How to remove a leech from an eyeball

A LEECH which had attached itself to an Australian woman’s eyeball has been removed by doctors who had to think “outside the box”.

The 66-year-old woman was gardening in the backyard of her suburban Sydney home in March last year, when she accidentally flicked some moist soil and the leech into her left eye.

Her husband then watched in alarm as the leech wriggled its way over her cornea, headed for safety and a feed via the eye’s mass of delicate blood vessels.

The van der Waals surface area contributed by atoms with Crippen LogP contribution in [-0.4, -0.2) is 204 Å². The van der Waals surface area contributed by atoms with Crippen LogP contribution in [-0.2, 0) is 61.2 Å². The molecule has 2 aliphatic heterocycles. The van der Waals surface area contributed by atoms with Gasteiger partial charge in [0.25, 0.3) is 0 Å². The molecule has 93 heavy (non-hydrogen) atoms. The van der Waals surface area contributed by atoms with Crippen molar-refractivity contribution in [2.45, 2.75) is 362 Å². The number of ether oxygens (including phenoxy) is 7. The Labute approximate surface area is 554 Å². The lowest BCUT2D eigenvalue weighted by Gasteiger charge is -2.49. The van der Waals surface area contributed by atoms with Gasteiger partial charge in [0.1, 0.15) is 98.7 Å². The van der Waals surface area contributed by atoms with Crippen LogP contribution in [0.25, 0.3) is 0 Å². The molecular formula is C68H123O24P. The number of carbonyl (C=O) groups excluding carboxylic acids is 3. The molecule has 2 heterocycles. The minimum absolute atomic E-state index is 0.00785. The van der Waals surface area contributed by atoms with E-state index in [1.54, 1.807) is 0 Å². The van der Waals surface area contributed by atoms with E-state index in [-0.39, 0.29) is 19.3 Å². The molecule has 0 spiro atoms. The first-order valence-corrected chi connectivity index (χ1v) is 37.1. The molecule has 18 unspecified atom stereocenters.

The unusual case report is published in Emergency Medicine Australasia, the journal of the Australasian College for Emergency Medicine.

“It was tucked up underneath her upper eyelid,” says emergency doctor Toby Fogg who helped to remove the blood-sucking critter.

“Our little fellow started off at about half a centimetre and by the time we removed it it was about 2cm long – it had quite a good lunch.”

Dr Fogg says tweezers were not an option as simply pulling the leech off could leave its head lodged in the eyeball, leading to infection.

A check of the medical literature revealed two other suggestions – using an anaesthetic on the eye to put the leech to sleep, or salted water.

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